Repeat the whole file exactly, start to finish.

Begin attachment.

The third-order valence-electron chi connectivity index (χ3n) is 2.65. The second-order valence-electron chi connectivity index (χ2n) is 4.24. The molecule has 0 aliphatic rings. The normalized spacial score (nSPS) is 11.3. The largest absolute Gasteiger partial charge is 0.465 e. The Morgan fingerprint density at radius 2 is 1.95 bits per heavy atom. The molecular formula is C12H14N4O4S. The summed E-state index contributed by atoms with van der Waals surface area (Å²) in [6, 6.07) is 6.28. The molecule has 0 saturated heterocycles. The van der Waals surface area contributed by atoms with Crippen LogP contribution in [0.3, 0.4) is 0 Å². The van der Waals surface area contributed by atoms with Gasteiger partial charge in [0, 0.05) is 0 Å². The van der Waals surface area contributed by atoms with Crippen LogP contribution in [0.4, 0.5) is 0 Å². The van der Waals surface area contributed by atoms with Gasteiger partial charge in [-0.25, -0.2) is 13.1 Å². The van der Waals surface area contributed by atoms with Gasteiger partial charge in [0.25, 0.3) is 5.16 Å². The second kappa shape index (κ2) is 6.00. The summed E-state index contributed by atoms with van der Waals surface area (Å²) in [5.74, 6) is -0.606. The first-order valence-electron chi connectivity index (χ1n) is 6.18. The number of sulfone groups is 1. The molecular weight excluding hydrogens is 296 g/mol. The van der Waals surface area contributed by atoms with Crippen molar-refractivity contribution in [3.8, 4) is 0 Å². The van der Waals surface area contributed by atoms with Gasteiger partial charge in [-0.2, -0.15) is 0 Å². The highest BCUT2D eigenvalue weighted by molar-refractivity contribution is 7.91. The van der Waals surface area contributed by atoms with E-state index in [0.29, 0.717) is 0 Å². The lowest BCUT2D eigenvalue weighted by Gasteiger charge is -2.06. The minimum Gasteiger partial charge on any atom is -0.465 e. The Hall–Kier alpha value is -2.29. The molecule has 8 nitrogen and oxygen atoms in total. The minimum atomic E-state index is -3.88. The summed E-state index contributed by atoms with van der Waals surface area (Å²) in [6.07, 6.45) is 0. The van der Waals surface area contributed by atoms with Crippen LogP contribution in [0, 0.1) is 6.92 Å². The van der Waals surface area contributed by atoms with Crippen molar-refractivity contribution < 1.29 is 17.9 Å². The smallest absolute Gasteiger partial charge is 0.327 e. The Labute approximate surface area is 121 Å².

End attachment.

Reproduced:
The third-order valence-electron chi connectivity index (χ3n) is 2.65. The second-order valence-electron chi connectivity index (χ2n) is 4.24. The molecule has 0 aliphatic rings. The normalized spacial score (nSPS) is 11.3. The largest absolute Gasteiger partial charge is 0.465 e. The Morgan fingerprint density at radius 2 is 1.95 bits per heavy atom. The molecular formula is C12H14N4O4S. The summed E-state index contributed by atoms with van der Waals surface area (Å²) in [6, 6.07) is 6.28. The molecule has 0 saturated heterocycles. The van der Waals surface area contributed by atoms with Crippen LogP contribution in [0.3, 0.4) is 0 Å². The van der Waals surface area contributed by atoms with Gasteiger partial charge in [0, 0.05) is 0 Å². The van der Waals surface area contributed by atoms with Crippen LogP contribution in [0.4, 0.5) is 0 Å². The van der Waals surface area contributed by atoms with Gasteiger partial charge in [-0.25, -0.2) is 13.1 Å². The van der Waals surface area contributed by atoms with Gasteiger partial charge in [0.25, 0.3) is 5.16 Å². The second kappa shape index (κ2) is 6.00. The summed E-state index contributed by atoms with van der Waals surface area (Å²) in [5.74, 6) is -0.606. The first-order valence-electron chi connectivity index (χ1n) is 6.18. The number of sulfone groups is 1. The molecular weight excluding hydrogens is 296 g/mol. The van der Waals surface area contributed by atoms with Crippen molar-refractivity contribution in [3.8, 4) is 0 Å². The van der Waals surface area contributed by atoms with Gasteiger partial charge in [-0.2, -0.15) is 0 Å². The highest BCUT2D eigenvalue weighted by molar-refractivity contribution is 7.91. The van der Waals surface area contributed by atoms with E-state index in [0.29, 0.717) is 0 Å². The lowest BCUT2D eigenvalue weighted by Gasteiger charge is -2.06. The minimum Gasteiger partial charge on any atom is -0.465 e. The Hall–Kier alpha value is -2.29. The molecule has 8 nitrogen and oxygen atoms in total. The minimum atomic E-state index is -3.88. The summed E-state index contributed by atoms with van der Waals surface area (Å²) in [6.07, 6.45) is 0. The van der Waals surface area contributed by atoms with Crippen LogP contribution in [0, 0.1) is 6.92 Å². The van der Waals surface area contributed by atoms with Crippen molar-refractivity contribution < 1.29 is 17.9 Å². The smallest absolute Gasteiger partial charge is 0.327 e. The Labute approximate surface area is 121 Å².